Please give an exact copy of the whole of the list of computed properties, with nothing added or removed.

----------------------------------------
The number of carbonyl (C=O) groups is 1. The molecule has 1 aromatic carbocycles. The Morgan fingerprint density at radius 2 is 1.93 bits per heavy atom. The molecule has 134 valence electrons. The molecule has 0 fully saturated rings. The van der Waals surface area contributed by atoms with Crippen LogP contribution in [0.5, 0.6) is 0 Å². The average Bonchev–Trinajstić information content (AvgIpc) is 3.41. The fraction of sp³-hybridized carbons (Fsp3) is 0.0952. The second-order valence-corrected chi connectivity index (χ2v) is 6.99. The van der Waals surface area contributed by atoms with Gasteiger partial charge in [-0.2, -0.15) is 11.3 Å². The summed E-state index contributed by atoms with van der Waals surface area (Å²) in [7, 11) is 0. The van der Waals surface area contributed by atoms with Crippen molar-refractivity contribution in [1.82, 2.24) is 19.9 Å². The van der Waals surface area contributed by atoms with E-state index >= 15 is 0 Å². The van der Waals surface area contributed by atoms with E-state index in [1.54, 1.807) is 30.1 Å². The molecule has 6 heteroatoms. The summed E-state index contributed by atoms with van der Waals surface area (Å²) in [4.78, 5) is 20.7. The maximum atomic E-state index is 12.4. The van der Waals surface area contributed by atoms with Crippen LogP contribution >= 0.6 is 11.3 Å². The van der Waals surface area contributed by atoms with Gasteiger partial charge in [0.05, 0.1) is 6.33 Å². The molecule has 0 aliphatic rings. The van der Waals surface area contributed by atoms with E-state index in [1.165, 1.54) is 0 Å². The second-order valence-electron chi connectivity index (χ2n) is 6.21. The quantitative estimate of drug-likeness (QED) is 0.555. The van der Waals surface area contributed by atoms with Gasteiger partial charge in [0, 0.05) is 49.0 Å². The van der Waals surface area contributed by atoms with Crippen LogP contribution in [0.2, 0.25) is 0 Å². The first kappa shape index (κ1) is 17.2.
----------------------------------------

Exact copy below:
The number of carbonyl (C=O) groups is 1. The molecule has 1 aromatic carbocycles. The Morgan fingerprint density at radius 2 is 1.93 bits per heavy atom. The molecule has 134 valence electrons. The molecule has 0 fully saturated rings. The van der Waals surface area contributed by atoms with Crippen LogP contribution in [0.5, 0.6) is 0 Å². The average Bonchev–Trinajstić information content (AvgIpc) is 3.41. The fraction of sp³-hybridized carbons (Fsp3) is 0.0952. The second-order valence-corrected chi connectivity index (χ2v) is 6.99. The van der Waals surface area contributed by atoms with Gasteiger partial charge in [-0.2, -0.15) is 11.3 Å². The summed E-state index contributed by atoms with van der Waals surface area (Å²) in [7, 11) is 0. The van der Waals surface area contributed by atoms with Crippen molar-refractivity contribution in [1.82, 2.24) is 19.9 Å². The van der Waals surface area contributed by atoms with E-state index >= 15 is 0 Å². The van der Waals surface area contributed by atoms with E-state index in [1.54, 1.807) is 30.1 Å². The molecule has 6 heteroatoms. The summed E-state index contributed by atoms with van der Waals surface area (Å²) in [4.78, 5) is 20.7. The maximum atomic E-state index is 12.4. The van der Waals surface area contributed by atoms with Crippen LogP contribution >= 0.6 is 11.3 Å². The van der Waals surface area contributed by atoms with Gasteiger partial charge in [0.05, 0.1) is 6.33 Å². The molecule has 0 aliphatic rings. The van der Waals surface area contributed by atoms with E-state index in [1.165, 1.54) is 0 Å². The second-order valence-electron chi connectivity index (χ2n) is 6.21. The quantitative estimate of drug-likeness (QED) is 0.555. The van der Waals surface area contributed by atoms with Gasteiger partial charge in [0, 0.05) is 49.0 Å². The van der Waals surface area contributed by atoms with Crippen LogP contribution in [0.2, 0.25) is 0 Å². The first kappa shape index (κ1) is 17.2.